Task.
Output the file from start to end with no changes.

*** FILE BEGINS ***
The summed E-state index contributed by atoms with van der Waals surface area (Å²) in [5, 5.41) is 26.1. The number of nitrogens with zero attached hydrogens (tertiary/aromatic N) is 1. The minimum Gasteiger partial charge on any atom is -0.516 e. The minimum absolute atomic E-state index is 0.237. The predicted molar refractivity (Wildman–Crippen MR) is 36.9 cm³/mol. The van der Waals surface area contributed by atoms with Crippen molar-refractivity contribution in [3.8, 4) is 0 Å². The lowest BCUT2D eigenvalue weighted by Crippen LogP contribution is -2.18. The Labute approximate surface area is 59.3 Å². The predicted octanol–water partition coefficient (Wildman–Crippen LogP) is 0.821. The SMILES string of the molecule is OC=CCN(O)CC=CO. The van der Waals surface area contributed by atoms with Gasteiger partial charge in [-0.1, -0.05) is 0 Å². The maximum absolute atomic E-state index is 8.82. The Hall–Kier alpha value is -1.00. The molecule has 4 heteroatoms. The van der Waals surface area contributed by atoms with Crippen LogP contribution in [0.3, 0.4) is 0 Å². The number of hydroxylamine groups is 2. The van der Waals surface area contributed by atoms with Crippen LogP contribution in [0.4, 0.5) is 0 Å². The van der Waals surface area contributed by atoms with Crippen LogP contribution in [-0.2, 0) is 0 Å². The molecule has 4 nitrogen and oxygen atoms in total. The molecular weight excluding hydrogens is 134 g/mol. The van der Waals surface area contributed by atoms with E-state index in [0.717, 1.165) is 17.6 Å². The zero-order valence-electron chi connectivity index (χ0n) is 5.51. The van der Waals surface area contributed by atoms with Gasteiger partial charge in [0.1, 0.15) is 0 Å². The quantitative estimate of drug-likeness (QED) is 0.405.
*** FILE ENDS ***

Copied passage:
The summed E-state index contributed by atoms with van der Waals surface area (Å²) in [5, 5.41) is 26.1. The number of nitrogens with zero attached hydrogens (tertiary/aromatic N) is 1. The minimum Gasteiger partial charge on any atom is -0.516 e. The minimum absolute atomic E-state index is 0.237. The predicted molar refractivity (Wildman–Crippen MR) is 36.9 cm³/mol. The van der Waals surface area contributed by atoms with Crippen molar-refractivity contribution in [3.8, 4) is 0 Å². The lowest BCUT2D eigenvalue weighted by Crippen LogP contribution is -2.18. The Labute approximate surface area is 59.3 Å². The predicted octanol–water partition coefficient (Wildman–Crippen LogP) is 0.821. The SMILES string of the molecule is OC=CCN(O)CC=CO. The van der Waals surface area contributed by atoms with Gasteiger partial charge in [-0.1, -0.05) is 0 Å². The maximum absolute atomic E-state index is 8.82. The Hall–Kier alpha value is -1.00. The molecule has 4 heteroatoms. The van der Waals surface area contributed by atoms with Crippen LogP contribution in [0.3, 0.4) is 0 Å². The number of hydroxylamine groups is 2. The van der Waals surface area contributed by atoms with Crippen LogP contribution in [0.4, 0.5) is 0 Å². The van der Waals surface area contributed by atoms with Crippen LogP contribution in [-0.2, 0) is 0 Å². The molecule has 4 nitrogen and oxygen atoms in total. The molecular weight excluding hydrogens is 134 g/mol. The van der Waals surface area contributed by atoms with E-state index in [0.717, 1.165) is 17.6 Å². The zero-order valence-electron chi connectivity index (χ0n) is 5.51. The van der Waals surface area contributed by atoms with Gasteiger partial charge in [0.1, 0.15) is 0 Å². The quantitative estimate of drug-likeness (QED) is 0.405.